The family reunion
The departure from Starfleet was not the only catalyst that sent Raffi into isolation from the rest of the world, but it certainly did not help direct her actions. We catch a glimpse of the Raffi that her son remembers in the flashback episode featuring Picard’s dismissal from Starfleet. She is wound up on the synths activation to perform such drastic actions on Mars and feels closer to breaking open another crack in the mystery. That mystery was in part kept in check by her duties as a member of Picard’s crew, a duty that she no longer was obligated to report for after her utility was erased when the rescue missions ceased.
Enter Gabriel Hwang, her son and reason for being compelled to get to Freecloud. On the planet to receive medical care at their reproductive center for his pregnant wife, Pel, Gabe has made a life for himself that is completely devoid of his mother’s influence. He recaps his childhood for us when he is faced with Raffi outside the center. She was never around — physically perhaps, but not emotionally or mentally. She was caught up in the finding answers for the attack, linking it back to the Federation, ignoring both him and his father. “It sucked to be your kid.”
To him, this was not a matter of the universe’s position on the use of synths, this was about a kid whose life did not matter to his mother. He asks her if it was worth throwing her life and his away, to which she cannot give an answer before his very pregnant wife appears. There is no apology, no promise of being clean and ready to be a part of his life, that will get him to open the door for her return to his life.
This moment is heartbreaking and sets up Raffi’s return to the ship. Rios refers to her as the “stowaway” and while it will be nice to return to her struggle, and the information that her son spilled for us, for now, we are just going to let her be.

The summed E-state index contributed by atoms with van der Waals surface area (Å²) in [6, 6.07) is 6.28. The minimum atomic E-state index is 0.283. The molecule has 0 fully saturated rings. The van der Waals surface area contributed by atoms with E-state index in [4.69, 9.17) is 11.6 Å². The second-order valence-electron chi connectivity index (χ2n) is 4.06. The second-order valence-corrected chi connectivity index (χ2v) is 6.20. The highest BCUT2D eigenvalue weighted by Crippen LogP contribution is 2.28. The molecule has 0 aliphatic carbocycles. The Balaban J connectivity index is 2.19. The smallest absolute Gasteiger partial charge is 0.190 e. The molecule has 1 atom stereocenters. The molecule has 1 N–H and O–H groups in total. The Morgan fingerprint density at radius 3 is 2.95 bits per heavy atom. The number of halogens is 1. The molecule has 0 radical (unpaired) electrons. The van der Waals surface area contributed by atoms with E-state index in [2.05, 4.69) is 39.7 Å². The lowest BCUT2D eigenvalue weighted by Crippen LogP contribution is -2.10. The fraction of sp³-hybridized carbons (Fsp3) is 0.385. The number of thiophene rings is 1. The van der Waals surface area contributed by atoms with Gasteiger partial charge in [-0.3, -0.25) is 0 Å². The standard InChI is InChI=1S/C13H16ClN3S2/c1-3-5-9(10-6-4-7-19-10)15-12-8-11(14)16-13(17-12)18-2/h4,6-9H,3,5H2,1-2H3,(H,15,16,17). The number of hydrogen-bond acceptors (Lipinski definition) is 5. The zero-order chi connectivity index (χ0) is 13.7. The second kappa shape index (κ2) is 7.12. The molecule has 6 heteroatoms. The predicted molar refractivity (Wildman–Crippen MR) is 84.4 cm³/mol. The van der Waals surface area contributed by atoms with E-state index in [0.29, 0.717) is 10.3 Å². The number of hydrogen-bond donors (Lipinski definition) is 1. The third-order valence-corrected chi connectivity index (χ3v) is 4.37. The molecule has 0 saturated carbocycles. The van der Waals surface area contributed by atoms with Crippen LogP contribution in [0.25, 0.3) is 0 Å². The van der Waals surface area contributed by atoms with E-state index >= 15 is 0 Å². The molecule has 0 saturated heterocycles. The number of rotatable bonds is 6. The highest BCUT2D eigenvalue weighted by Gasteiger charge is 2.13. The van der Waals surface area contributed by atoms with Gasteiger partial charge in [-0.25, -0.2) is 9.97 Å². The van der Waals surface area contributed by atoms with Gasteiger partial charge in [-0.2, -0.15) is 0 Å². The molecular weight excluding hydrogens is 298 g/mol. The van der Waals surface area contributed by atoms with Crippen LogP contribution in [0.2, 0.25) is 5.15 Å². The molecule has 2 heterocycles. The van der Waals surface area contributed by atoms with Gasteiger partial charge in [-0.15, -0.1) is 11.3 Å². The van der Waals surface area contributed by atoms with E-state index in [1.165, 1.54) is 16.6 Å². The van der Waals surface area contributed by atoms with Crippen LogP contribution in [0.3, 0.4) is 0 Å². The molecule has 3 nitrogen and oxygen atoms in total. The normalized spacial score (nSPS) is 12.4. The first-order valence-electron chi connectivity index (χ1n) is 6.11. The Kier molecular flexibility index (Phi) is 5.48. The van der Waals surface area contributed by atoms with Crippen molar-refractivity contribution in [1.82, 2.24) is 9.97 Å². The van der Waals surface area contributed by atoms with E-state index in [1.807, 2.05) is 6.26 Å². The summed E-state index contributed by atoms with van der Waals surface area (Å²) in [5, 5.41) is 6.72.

What is the nature of your medical emergency?
As much as the holograms may like to act as independents, Picard episode 5 restricts their free will with displays aggravated stalling at the hands of Agnes. The first appearance of an EMH occurs when Agnes is alone on the ship waiting for the command from Freecloud to beam everyone back up. She is panicking and the EMH responds to her rise in blood pressure and promptly offers her a sedative. The machinery is not the only thing that is setting the doctor off, the impending reunion with Maddox is weighing heavily on her. Sitting in her quarters, she watches videos of Maddox baking cookies from scratch (the ones from the replicator just aren’t the same). It becomes apparent, very quickly, that the two were far more than just colleagues.
Maddox’s return to “Aggie” is one that is fraught with urgency from several parties. Picard needs answers about Dahj and Soji, and he gets some details about their programmed lives and the protocols that Maddox installed. Agnes, however, needs some time alone, but not to reconnect with an old love, but to destroy the mind behind the new wave of synthetic life. Agnes is just as responsible for their creation as Maddox, a piece of information he tells her and it visibly turns her stomach.
Whatever the Federation has on the synthetics and their activation is compelling enough to turn Agnes not only against her own work, but her passion for Maddox. Perhaps acting on the will of the Tal Shiar, she kills Maddox and dismisses the frustrated EMH. “I wish they hadn’t shown me” is a line to dwell on for speculation of the events to come. But how long will it be before someone picks up on Agnes’ act — she really is not great under pressure as we have seen.
Maybe the EMH will spill the secrets or at the very least his activation record log might…
Final thoughts on Picard 1×05
- I enjoyed the entrance to Freecloud being a barrage of ad pop ups that were seemingly catered to the person they were interacting with. A great nod to internet ad culture as well as the nature of the planet. Hilarious that Elnor was sad he did not get one, I’m positive they simply didn’t know what to serve someone with no footprint in the universe.
- WHO PROVIDED THAT COVER?! QUARK?!!
- Elnor got a disguise! He is part of the team! But let’s not forget that he can also kill every single person in that club with the flip of his hair!
- That French accent should never leave the vineyard.
- Why are we burying the Seven of Nine story under so many layers? Can we bring out the true nature of a relationship for once? It’s 2020!
- As we head to the Borg cube, I’m glad that the storylines are finally coming together. I just hope that whatever the Federation showed Agnes was worth pushing her character down this path for…
Star Trek: Picard will release new episodes on CBS All Access in the U.S. on Thursdays, on CTV Sci-Fi channel in Canada on Thursdays, and on Amazon Prime elsewhere on Fridays.